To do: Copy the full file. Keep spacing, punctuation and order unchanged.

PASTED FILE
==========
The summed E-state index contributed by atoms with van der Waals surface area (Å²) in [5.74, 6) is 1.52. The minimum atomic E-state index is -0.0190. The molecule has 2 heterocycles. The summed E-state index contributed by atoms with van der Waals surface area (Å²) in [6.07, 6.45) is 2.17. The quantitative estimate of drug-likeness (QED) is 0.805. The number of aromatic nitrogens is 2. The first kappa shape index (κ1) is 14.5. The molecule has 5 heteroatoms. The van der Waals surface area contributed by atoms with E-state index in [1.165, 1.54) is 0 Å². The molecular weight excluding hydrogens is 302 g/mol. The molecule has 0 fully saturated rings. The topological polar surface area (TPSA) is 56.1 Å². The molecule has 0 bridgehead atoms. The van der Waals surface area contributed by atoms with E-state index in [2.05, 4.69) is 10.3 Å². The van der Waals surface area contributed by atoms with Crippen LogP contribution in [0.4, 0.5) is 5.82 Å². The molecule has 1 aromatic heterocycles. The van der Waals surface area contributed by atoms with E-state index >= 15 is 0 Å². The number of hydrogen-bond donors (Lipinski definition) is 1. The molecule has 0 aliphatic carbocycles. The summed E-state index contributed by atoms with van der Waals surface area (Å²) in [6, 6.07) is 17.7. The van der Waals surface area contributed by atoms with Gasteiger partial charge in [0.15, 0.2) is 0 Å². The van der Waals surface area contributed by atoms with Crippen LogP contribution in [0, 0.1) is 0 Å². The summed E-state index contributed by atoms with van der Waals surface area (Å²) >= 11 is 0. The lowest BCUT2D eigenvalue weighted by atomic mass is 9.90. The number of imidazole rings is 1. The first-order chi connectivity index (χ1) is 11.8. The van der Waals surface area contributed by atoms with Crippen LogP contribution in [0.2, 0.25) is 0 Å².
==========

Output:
The summed E-state index contributed by atoms with van der Waals surface area (Å²) in [5.74, 6) is 1.52. The minimum atomic E-state index is -0.0190. The molecule has 2 heterocycles. The summed E-state index contributed by atoms with van der Waals surface area (Å²) in [6.07, 6.45) is 2.17. The quantitative estimate of drug-likeness (QED) is 0.805. The number of aromatic nitrogens is 2. The first kappa shape index (κ1) is 14.5. The molecule has 5 heteroatoms. The van der Waals surface area contributed by atoms with E-state index in [1.165, 1.54) is 0 Å². The molecular weight excluding hydrogens is 302 g/mol. The molecule has 0 fully saturated rings. The topological polar surface area (TPSA) is 56.1 Å². The molecule has 0 bridgehead atoms. The van der Waals surface area contributed by atoms with E-state index in [2.05, 4.69) is 10.3 Å². The van der Waals surface area contributed by atoms with Crippen LogP contribution in [0.4, 0.5) is 5.82 Å². The molecule has 1 aromatic heterocycles. The van der Waals surface area contributed by atoms with E-state index >= 15 is 0 Å². The number of hydrogen-bond donors (Lipinski definition) is 1. The molecule has 0 aliphatic carbocycles. The summed E-state index contributed by atoms with van der Waals surface area (Å²) in [6, 6.07) is 17.7. The van der Waals surface area contributed by atoms with Gasteiger partial charge in [0.15, 0.2) is 0 Å². The van der Waals surface area contributed by atoms with Crippen LogP contribution in [0, 0.1) is 0 Å². The summed E-state index contributed by atoms with van der Waals surface area (Å²) >= 11 is 0. The lowest BCUT2D eigenvalue weighted by atomic mass is 9.90. The number of imidazole rings is 1. The first-order chi connectivity index (χ1) is 11.8. The van der Waals surface area contributed by atoms with Crippen LogP contribution in [0.2, 0.25) is 0 Å².